Aurora bird hoarder reflects on frenzy
By Stephanie Lulay email@example.com December 25, 2012 8:32PM
Dave Skeberdis speaks with the media about his hoard of birds and his efforts to clean his residence on Aurora's east side on Wednesday, October 24, 2012. | Jeff Cagle~For Sun-Times Media
Updated: January 27, 2013 6:15AM
Even his niece in the Philippines saw his name in the news.
Aurora’s at one time self-professed bird hoarder Dave Skeberdis, 57, made national news in October when crews removed 325 live birds and 120 dead birds from his townhome in the 200 block of Shady Lane.
But since the media frenzy has calmed and the news trucks has moved on, he’s backed away from the hoarder title.
“Let’s put it this way — a lot of people have an obsession. I’m a clutter bug. I didn’t even know what hoarder meant,” he said. “I have an obsession with keeping stuff and I definitely want to change.”
Earlier this month, Skeberdis pleaded not guilty to animal hoarding charges. At the hearing, DuPage County prosecutors contended that he still has about a dozen birds in his home.
Skeberdis said he does not have birds living with him in his hotel room, and deferred other questions about the case to his lawyer.
Upon reflection, Skeberdis said he felt misunderstood by the public.
“I never meant to have any bird fatalities in my (home),” he said. “I’ve been really surprised that people are so interested in this.”
But the whirlwind incident has taught him some lessons, too.
“You can always count on your family. This (experience) reminded me that we do all have family that we can count on to help,” he said.
After spending Christmas with his family in Michigan, relatives will come back to Aurora with Skeberdis to help him clean his condemned Aurora townhome. His family has also helped him out financially so he can stay in a monthly rate hotel room for now.
But there’s one thing he would not have this Christmas — his birds. The Chicago Area Cage Bird Club has been caring for the birds and coordinating their adoptions from a Villa Park storefront.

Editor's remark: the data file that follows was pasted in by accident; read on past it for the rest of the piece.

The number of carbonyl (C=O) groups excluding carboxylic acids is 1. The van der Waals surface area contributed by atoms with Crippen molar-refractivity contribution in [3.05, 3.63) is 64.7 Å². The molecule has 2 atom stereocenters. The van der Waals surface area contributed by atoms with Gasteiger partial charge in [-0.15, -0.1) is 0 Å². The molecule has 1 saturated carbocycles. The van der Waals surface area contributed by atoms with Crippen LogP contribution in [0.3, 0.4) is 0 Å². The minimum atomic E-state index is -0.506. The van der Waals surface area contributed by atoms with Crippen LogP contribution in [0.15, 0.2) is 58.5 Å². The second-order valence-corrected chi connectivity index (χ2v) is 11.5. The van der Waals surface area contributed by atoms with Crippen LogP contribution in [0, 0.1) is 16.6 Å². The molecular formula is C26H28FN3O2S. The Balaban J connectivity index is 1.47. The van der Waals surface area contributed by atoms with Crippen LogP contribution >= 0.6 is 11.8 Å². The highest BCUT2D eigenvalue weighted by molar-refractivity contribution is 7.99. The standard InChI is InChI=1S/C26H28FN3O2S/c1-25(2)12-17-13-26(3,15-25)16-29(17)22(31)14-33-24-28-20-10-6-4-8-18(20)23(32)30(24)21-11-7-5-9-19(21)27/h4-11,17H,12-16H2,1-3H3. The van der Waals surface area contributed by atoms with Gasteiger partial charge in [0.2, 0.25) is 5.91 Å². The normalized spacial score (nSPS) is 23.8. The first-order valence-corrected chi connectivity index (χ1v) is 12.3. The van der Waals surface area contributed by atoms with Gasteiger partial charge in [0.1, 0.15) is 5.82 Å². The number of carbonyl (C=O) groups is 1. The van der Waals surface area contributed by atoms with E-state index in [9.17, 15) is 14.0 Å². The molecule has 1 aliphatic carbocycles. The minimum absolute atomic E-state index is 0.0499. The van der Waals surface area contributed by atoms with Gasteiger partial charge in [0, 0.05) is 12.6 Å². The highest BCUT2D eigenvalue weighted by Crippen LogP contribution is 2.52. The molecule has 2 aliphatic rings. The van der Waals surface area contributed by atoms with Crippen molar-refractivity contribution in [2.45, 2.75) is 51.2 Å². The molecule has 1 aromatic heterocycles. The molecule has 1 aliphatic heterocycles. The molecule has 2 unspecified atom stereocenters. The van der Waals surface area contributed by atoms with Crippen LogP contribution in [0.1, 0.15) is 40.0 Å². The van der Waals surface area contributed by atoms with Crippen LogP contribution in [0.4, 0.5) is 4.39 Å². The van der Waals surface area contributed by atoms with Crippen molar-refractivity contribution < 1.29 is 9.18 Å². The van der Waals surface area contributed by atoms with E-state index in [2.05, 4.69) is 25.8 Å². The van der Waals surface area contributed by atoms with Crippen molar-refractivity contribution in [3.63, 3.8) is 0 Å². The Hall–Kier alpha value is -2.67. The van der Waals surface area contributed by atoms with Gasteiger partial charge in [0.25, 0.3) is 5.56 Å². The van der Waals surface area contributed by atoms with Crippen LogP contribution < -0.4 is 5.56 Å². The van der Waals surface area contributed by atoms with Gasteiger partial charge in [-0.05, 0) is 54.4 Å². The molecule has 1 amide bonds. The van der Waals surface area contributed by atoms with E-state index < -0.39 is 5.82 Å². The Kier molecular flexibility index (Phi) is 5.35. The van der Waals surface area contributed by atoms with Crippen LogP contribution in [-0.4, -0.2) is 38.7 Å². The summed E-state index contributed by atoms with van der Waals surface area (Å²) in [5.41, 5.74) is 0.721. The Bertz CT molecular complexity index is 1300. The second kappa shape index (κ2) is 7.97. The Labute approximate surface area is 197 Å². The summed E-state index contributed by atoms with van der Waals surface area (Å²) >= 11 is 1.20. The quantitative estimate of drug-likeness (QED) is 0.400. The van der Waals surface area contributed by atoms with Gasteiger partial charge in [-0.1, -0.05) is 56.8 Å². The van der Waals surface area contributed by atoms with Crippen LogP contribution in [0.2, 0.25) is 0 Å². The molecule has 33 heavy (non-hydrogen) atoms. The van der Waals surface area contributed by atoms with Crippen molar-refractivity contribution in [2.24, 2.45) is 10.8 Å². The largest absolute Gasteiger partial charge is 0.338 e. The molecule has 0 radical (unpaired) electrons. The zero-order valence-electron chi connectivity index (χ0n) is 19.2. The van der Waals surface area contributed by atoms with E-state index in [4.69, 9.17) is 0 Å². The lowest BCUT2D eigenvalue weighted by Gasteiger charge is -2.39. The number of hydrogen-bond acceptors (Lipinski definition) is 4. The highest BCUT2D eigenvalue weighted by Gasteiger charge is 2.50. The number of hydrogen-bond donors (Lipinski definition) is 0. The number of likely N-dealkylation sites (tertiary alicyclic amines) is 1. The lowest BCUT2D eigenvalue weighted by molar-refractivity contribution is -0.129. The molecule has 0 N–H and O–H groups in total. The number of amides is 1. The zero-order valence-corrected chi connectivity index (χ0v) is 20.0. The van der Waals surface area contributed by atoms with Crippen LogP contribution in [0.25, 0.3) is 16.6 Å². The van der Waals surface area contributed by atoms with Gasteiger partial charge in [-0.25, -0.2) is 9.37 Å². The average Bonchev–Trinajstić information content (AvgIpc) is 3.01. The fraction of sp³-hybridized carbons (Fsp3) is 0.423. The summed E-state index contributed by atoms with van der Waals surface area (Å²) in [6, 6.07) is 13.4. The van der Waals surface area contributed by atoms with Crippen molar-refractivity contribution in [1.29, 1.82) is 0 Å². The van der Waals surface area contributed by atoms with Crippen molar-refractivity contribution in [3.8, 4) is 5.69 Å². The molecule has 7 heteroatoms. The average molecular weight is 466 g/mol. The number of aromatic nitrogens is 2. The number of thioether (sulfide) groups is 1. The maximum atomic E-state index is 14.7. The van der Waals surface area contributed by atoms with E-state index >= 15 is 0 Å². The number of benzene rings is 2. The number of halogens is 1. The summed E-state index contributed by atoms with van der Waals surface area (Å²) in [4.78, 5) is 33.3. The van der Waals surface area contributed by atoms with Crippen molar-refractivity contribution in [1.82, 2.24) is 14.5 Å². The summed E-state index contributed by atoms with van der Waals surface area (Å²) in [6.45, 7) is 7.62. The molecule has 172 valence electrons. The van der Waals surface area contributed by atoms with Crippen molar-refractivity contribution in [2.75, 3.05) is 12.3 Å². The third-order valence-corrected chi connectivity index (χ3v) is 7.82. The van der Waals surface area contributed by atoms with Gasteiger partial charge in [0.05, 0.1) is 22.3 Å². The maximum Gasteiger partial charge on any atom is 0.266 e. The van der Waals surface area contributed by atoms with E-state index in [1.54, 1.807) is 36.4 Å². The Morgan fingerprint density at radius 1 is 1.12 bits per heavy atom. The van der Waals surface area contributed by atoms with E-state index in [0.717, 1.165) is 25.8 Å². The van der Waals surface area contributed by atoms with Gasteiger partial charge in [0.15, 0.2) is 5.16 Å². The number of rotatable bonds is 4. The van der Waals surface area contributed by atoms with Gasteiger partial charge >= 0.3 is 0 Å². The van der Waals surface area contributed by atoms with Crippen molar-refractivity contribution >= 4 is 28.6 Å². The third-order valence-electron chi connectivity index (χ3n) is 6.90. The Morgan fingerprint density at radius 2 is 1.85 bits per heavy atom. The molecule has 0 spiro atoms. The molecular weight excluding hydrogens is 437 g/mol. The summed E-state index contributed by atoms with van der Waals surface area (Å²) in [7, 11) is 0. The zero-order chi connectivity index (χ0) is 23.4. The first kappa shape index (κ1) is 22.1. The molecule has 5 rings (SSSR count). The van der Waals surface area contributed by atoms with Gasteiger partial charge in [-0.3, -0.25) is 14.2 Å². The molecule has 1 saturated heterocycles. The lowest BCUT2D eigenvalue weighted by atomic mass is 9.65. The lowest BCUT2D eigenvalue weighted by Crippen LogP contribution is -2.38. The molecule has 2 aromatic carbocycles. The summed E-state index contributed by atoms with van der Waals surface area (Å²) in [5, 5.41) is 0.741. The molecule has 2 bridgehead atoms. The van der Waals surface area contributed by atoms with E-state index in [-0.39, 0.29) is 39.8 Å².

“It’s always like someone’s died in my life ... but it’s worse than death because there are people who think I’m a horrible person,” he said.
Still, he greatly appreciated the rescue group’s help.
“Their intentions are very good and they are very good people,” he said of the volunteers.
Although the plan was for the bird rescue group to keep eight of Skeberdis’ conures until he was prepared to take them back, Skeberdis said he is now feeling more pressure to sign over all of the birds to the group.
“I think they’ve grown attached to my birds,” he said of the volunteers of the Chicago Area Cage Bird Club.
Is he resisting signing those rights over?
“I don’t know if I’m resisting. What would you do if you had children... would you sign them over?” he said. “It’s the feeling of, kind of like, wow. Which ones do I want to give away? Basically I cry when I think about losing them.”
Skeberdis said keeping two to four of his conures seems reasonable, but he’s sure he could care for all eight. Nine seems like too many, he said.
“If I could only keep two — the sun conure Sweetheart and her mate, Falcon,” he said.